06-12-2015 02:34 PM

Hi,

This is a very good question. To echo the comments of many above, the basic difference between PROC DISCRIM in SAS/STAT and the MBR node in SAS Enterprise Miner is that the MBR node can use the RDTREE method to search for nearest neighbor observations with a known class in training data to classify new observations in test data. (The RDTREE method is a proprietary version of the popular KDTREE algorithm.) The tree-based neighbor search can be faster, but you may get different results between PROC DISCRIM and the MBR node.

If you want to have the closest correspondence between PROC DISCRIM and the MBR node, use to the SCAN option in the MBR node's METHOD property to request that the MBR node use a conventional distance calculation to classify new observations. However, the traditional distance calculation may be unsuited for big data.

Here is an example of how different your results could be in a low-dimensional simulated data set. (Your results could be even more different with real data.)

Notice that the classifications made by PROC DISCRIM and PROC PMBR (i.e. the MBR node) using the SCAN method are almost identical. Using the RDTREE method with a small EPSILON, you can also closely replicate the results of PROC DISCRIM on this sample data. But, if you change the value for EPSILON then your results can be noticeably different from PROC DISCRIM using its default settings.

Changing the BUCKETS property does not appear to change the classification results, but changing the EPSILON property does change the classification results. So what is going on here?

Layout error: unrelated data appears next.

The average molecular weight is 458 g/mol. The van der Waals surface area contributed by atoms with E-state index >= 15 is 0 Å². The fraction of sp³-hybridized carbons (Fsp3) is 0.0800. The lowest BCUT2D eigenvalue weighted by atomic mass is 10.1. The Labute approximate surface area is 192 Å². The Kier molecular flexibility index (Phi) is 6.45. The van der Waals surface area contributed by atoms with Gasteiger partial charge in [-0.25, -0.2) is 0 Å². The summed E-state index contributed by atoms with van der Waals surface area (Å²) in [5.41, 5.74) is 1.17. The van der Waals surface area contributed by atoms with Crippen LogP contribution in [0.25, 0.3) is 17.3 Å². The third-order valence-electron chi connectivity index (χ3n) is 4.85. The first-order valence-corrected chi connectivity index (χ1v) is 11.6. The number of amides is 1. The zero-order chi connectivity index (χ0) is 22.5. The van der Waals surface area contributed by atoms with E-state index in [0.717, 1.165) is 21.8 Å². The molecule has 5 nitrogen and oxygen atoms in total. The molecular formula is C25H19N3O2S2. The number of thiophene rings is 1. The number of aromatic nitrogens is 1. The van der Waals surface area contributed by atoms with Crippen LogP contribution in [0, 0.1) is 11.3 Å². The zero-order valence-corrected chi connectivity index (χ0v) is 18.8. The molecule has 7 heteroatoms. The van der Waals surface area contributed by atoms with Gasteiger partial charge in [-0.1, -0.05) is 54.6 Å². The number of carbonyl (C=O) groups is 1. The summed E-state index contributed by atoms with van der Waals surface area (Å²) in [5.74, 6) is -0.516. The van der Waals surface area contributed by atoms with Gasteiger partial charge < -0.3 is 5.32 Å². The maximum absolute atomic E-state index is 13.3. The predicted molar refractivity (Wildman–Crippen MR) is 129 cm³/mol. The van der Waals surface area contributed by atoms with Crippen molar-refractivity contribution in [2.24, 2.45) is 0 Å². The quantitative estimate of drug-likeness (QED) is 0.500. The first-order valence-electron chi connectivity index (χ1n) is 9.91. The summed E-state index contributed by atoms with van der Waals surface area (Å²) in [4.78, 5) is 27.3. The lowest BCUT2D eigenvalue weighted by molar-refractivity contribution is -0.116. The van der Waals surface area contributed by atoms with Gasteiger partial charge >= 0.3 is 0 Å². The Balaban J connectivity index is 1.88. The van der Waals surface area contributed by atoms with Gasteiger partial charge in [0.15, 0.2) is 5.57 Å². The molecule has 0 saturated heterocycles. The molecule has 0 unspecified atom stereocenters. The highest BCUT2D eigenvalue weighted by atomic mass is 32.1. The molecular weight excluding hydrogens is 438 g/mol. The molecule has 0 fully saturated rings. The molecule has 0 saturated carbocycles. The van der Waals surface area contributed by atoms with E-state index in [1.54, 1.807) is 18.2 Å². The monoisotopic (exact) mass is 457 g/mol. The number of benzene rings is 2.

**The BUCKETS property**:

- The value of the BUCKETS option should not affect classification results.
- It is a parameter that is used to balance the speed vs. memory trade-off for the tree structure. It is basically the number of observations allowed to be in each node of the RDTREE.
- Nodes of the tree are searched in O(log N) time; within each node the search for neighbors is slower. However building more nodes requires more memory.
- A lower value for BUCKETS will result in a faster calculation, but more memory being used.
- A higher value for BUCKETS will result in a slower calculation, but less memory being used.

**The EPSILON property:**

- EPSILON controls the approximate nearest neighbor search; changing EPSILON can affect classification results.
- A larger value for EPSILON will allow more points that may not be actual nearest neighbors to be used to classify a new observation.
- A smaller value for EPSILON will use more points that are guaranteed to be nearest neighbors to classify a new observation.
- Using a larger value for EPSILON should decrease execution time.

If you would like to try this experiment for yourself, the code is available here: PROC DISCRIM vs. the MBR node in Enterprise Miner

Message was edited by: Patrick Hall; updated code and added details for BUCKETS and EPSILON.

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Posted in reply to PatrickHall

06-12-2015 03:55 PM

Thank you very much Patrick for sharing this information and specifically your code.

It really helps in explaining the difference between the output from PROC DISCRIM and MBR node.